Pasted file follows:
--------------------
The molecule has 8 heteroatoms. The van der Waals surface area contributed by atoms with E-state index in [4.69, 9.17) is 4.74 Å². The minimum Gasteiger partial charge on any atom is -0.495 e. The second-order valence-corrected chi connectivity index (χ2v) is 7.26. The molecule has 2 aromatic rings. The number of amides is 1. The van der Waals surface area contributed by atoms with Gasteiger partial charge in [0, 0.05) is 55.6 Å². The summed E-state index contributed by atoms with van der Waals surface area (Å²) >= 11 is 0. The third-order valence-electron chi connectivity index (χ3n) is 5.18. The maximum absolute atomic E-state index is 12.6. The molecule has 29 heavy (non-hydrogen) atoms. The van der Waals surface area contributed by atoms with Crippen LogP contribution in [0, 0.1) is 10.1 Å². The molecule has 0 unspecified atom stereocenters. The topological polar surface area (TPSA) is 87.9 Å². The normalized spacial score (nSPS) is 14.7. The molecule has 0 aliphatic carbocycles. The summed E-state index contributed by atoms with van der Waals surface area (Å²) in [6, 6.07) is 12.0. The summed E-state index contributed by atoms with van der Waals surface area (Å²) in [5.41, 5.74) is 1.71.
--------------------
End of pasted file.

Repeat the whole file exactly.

The molecule has 8 heteroatoms. The van der Waals surface area contributed by atoms with E-state index in [4.69, 9.17) is 4.74 Å². The minimum Gasteiger partial charge on any atom is -0.495 e. The second-order valence-corrected chi connectivity index (χ2v) is 7.26. The molecule has 2 aromatic rings. The number of amides is 1. The van der Waals surface area contributed by atoms with Gasteiger partial charge in [0, 0.05) is 55.6 Å². The summed E-state index contributed by atoms with van der Waals surface area (Å²) >= 11 is 0. The third-order valence-electron chi connectivity index (χ3n) is 5.18. The maximum absolute atomic E-state index is 12.6. The molecule has 29 heavy (non-hydrogen) atoms. The van der Waals surface area contributed by atoms with Crippen LogP contribution in [0, 0.1) is 10.1 Å². The molecule has 0 unspecified atom stereocenters. The topological polar surface area (TPSA) is 87.9 Å². The normalized spacial score (nSPS) is 14.7. The molecule has 0 aliphatic carbocycles. The summed E-state index contributed by atoms with van der Waals surface area (Å²) in [6, 6.07) is 12.0. The summed E-state index contributed by atoms with van der Waals surface area (Å²) in [5.41, 5.74) is 1.71.